Hong Kong – More than 100 people attended a candlelight vigil in Hong Kong on Saturday (Sep 17) to protest a violent crackdown on protesters during tense clashes this week in the rebel Chinese village of Wukan.
More than 100 people attended a candlelight vigil in Hong Kong for the rebel Chinese village of Wukan. (AFP/Isaac Lawrence)
The 13,000-strong fishing village in southern Guangdong province became a symbol of resistance against corruption in 2011 after a mass uprising over land grabs propelled it onto global front pages and led to landmark elections.
Wukan was back in the headlines after Lin Zulian, who played a key role in the 2011 protests, was detained in June and sentenced to three years in prison last week, triggering protests.
Chinese authorities on Tuesday said they had detained 13 residents for “disturbing public order”, which set off a fresh round of protests.
Bloodied villagers threw bricks and stones at riot police, who responded with tear gas and rubber bullets, according to local media reports.
Law enforcement officers were “hitting the villagers, even the old”, wrote one resident, Zou Shaobing, on a micro-blog.
It is important for Hong Kong to show solidarity for Wukan, organisers said of the virgil, which was staged just outside China’s representative office in the city.
Protesters attend a candlelight vigil outside the Chinese Liaison Office in Hong Kong. (AFP/Isaac Lawrence)
“Today we have Wukan, tomorrow this sort of violence may occur in Hong Kong,” lawmaker Kwok Ka-ki told the 100-strong crowd, who chanted “release Lin Zulian and all Wukan villagers”.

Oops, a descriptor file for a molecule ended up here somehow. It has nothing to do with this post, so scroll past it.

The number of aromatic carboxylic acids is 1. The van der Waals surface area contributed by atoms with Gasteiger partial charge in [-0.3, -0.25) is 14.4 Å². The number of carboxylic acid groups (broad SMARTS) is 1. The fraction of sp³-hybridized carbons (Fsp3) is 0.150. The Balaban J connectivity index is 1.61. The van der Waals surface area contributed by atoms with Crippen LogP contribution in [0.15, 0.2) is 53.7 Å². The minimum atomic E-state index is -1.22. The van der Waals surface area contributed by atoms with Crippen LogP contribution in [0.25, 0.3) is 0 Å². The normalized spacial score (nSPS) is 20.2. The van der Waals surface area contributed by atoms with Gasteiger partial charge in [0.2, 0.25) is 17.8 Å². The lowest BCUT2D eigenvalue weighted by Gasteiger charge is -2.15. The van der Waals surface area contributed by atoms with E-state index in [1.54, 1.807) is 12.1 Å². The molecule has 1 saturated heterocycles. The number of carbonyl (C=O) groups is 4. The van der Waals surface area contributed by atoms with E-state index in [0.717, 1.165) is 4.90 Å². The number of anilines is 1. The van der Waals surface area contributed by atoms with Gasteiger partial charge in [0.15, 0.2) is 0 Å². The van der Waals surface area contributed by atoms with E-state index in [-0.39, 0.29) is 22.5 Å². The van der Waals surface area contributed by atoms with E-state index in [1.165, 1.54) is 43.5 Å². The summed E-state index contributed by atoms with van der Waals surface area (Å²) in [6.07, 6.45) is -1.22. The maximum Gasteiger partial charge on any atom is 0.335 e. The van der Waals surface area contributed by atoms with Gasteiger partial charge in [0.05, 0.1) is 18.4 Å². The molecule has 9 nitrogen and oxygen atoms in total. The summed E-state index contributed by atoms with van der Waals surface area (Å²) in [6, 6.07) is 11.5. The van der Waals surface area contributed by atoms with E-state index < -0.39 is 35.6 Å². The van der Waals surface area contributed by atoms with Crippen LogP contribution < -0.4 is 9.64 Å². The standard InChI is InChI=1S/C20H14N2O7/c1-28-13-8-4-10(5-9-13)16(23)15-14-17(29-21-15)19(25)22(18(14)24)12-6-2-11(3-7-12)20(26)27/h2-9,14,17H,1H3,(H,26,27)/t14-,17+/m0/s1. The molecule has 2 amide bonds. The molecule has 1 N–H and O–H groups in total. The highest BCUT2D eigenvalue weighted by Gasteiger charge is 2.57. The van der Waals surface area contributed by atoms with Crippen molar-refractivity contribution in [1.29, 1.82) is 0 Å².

Veteran pro-democracy protester Lee Cheuk-yan said the violence deployed in Wukan was not so different from the crackdown in Beijing’s Tiananmen Square in 1989.
Hundreds – by some estimates more than a thousand – died after the Communist Party sent tanks to crush demonstrations in the square in the heart of the nation’s capital, where student-led protesters had staged a peaceful seven-week sit-in to demand democratic reforms.
“This Wukan incident serves as a reminder to our youth that China’s nature has not changed,” Lee told the crowd, as people tied black ribbons to the metal fences surrounding the Chinese liaison office.
“We are coming out because we are worried,” office clerk Jade Lee, 53, told AFP.
Hong Kong was returned from Britain to China in 1997 under a “one country, two systems” deal that guaranteed its freedoms for 50 years, but there are fears those liberties are being eroded.
The city saw mass pro-democracy rallies in 2014, which failed to win concessions on political reform, leading to the emergence of a slew of new parties and figures demanding greater autonomy from Beijing.
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